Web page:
What’s the most important quality of a leader? How can we use leadership to become a more effective father, husband, and man? And how can we teach our kids to be responsible and accountable for their actions?
Our guest needs no introduction. Former US Navy seal officer Leif Babin. He coauthored the #1 NY Time bestseller, Extreme Ownership: How U.S. Navy SEALs Lead and Win, and The Dichotomy of Leadership with Jocko Willink. He is also cofounder of Echelon Front, a premier leadership consulting company that helps others build their own high-performance winning teams.
Leif Babin is going to tell us the most important quality of a leader—whether it’s in SEAL teams or at home—and his answer will surprise you. He’s also going to talk about how he applies combat rules to family life, how to detach from emotions to be more effective, and how to be proactive to find solutions and get things done.
The most humbling lesson of fatherhood is that your control is quite limited. —Leif Babin
Leif Babin served thirteen years in the Navy, including nine in the SEAL Teams. He is the recipient of the Silver Star, two Bronze Stars, and a Purple Heart. He left active duty with the Navy in 2011 to start Echelon Front, which offers unmatched solutions in leadership, strategy, innovation, safety and risk mitigation, team building, and crisis management developed and proven in combat. He’s also the father of two “free-spirited” kids, a four-year-old son and a two-year-old daughter. Leif says from the moment they were born, it’s been a clash of wills and he now appreciates what he put his parents through.
Humility is the most important quality in a leader. —Leif BabinDon’t like ads? Become a supporter and enjoy The Good Men Project ad free
What You’ll Learn
- Why humility is the most important key to leadership
- Why our ego prevents of from asking for help
- How our ego makes us complacent and prevents us from innovating and adapting
- How to do a brutally honest assessment in the mirror to improve and succeed
- Why fathers must check their ego in conflicts with their kids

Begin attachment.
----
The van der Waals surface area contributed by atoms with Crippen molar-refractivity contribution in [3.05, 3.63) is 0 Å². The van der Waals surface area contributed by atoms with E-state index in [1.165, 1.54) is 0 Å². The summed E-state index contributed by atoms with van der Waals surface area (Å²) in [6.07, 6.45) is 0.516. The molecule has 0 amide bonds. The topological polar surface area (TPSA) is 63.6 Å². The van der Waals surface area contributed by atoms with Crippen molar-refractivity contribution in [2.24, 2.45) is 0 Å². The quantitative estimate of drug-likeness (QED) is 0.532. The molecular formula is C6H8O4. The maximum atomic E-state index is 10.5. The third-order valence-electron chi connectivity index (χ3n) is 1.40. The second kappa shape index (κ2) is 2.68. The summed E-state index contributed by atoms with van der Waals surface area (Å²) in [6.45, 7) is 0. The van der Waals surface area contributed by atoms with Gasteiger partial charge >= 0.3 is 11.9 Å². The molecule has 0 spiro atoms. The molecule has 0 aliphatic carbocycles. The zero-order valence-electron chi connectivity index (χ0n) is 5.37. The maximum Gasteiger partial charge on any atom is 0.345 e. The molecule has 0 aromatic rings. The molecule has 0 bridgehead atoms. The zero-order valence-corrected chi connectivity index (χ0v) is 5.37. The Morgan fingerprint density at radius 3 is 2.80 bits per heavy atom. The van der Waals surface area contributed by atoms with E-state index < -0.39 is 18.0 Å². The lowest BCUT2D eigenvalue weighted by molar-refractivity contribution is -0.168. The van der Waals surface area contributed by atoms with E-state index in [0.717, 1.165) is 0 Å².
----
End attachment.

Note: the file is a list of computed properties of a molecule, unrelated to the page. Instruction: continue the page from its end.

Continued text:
- How to lead and communicate or set a better example for your kids
- Why Leif says raising kids is harder than leading SEAL teams
- How fatherhood is like combat leadership
- Why you’ve got to come up with a flexible plan to adapt and react
- The greatest lesson for Leif as a husband
- Using the second law of combat in marriage—communication must be simple, clear, and concise
- Why an indirect approach is more effective in communication with your wife
- How Leif leans on his mom, dad, and Jocko Willink
- Why strong people are the ones who ask for help
- The cover and move technique—How can I cover my spouse so she can move?
- Why you shouldn’t wait for you wife to ask for help
- How day to day family issues are not about you, it’s about the mission
- How to be proactive in getting things done
- The mistake of waiting for society to solve your kids’ problems
- Leif’s thoughts on bullying
- How to let your kids brush up against the guardrails of failure from a young age
- How to teach ownership and responsibility
- To spank or not to spank?
- Why as a father, it’s not what you preach, it’s what you tolerate
- The importance of following through with your punishments
- Setting reasonable expectations for little kids
- Why constant yelling is ineffective and can be dangerous
- How to prioritize your discipline and guidance
- How to build resilience against emotional outbursts
- How to detach from outcomes, analyze, and make the call on the highest priority action
- Why Leif and Jocko Willink wrote The Dichotomy of Leadership
- Leif Babin’s plans for the future for Echelon Front
If you’re solving all your kids problems, they’re not learning how to solve problems themselves. —Leif Babin
Leif Babin’s Links
Originally published on The Good Dad Project
Photo courtesy of author